Was this an unlucky anomaly?
Maybe. Then again, maybe not. Pressing quality is a notoriously risky proposition. One of the very best records ever pressed, the Mobile Fidelity 45 of Dire Straits Brothers in Arms is also one of the worst quality pressings ever. Not just my opinion either. What I was told when I called to return it. Only other record ever that maybe was worse, The Basement Tapes had a piece of lint or paper embedded, actually melted right into it. The MoFi skipped, popped, crackled, and not one side or track was anything less than awful. Acoustic Sounds took it right back. Last one they had. Found another at WalMart (go figure) that one was quite good.
Even when you get a good pressing, compare with any other copy, you will find no two are ever quite the same. Reissues are particularly bad. Almost always the best copy is an early run, but even then you cannot judge by when or the stamper used or anything else. We live in an age where the ability to manufacture is so near perfect we take it for granted that any one will be near identical to any other. Record pressing is not like that. Record quality is a total crapshoot.
The growth rate in sales of LPs has been double digits for so many years now that this year LP sales have actually matched or even overtaken CD sales. Well, of course. Even with all the problems they sound so much better. Totally worth it. But this rapid growth, its like when Tarantino released The Hateful Eight in 70 mm Cinemascope, there were hardly any projectors and even fewer trained projectionists capable of running it. Even Chad Kassem who has been working harder and longer at this than just about anyone else, gobbling up all the best equipment, doing the best he possibly can, even Chad can't manage to make but a few good copies every now and then. Its that hard.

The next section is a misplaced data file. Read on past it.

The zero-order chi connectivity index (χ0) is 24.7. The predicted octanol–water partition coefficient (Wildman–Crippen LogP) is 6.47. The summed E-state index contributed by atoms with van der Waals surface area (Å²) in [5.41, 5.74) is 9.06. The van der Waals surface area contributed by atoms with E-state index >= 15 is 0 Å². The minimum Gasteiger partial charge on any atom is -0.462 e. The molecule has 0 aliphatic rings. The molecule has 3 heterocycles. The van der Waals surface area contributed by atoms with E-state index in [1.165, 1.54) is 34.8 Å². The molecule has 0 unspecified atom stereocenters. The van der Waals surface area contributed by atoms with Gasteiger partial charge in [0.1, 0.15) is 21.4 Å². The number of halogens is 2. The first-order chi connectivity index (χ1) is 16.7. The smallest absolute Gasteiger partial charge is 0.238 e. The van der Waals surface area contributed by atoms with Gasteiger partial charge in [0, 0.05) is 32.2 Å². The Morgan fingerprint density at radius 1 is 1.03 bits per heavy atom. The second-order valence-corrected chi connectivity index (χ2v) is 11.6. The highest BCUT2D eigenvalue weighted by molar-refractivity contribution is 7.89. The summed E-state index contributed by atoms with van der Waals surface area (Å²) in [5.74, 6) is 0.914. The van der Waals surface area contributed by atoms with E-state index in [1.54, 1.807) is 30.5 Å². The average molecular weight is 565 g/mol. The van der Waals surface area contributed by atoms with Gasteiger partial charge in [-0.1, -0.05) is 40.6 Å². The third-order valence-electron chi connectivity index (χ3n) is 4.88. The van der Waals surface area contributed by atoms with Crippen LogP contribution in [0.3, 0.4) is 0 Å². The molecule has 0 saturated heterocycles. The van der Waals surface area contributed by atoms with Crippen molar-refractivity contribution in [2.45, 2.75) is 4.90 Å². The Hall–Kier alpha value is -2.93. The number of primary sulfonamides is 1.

Long as you focus on "audible groove noise and a number of ticks and pops" you are bound to be disappointed. And for what? Groove noise, ticks, and pops are inherent in the medium. The best medium yet invented by man. So relax. Enjoy. Perfect need not be the enemy of good. Only you can make it so.
By the way if you want to experience just how freaking good an old record can be click on over to BetterRecords.com find one of your favorites and see. Even if you don't buy one you can get yourself quite an education just reading what Tom Port has put together there.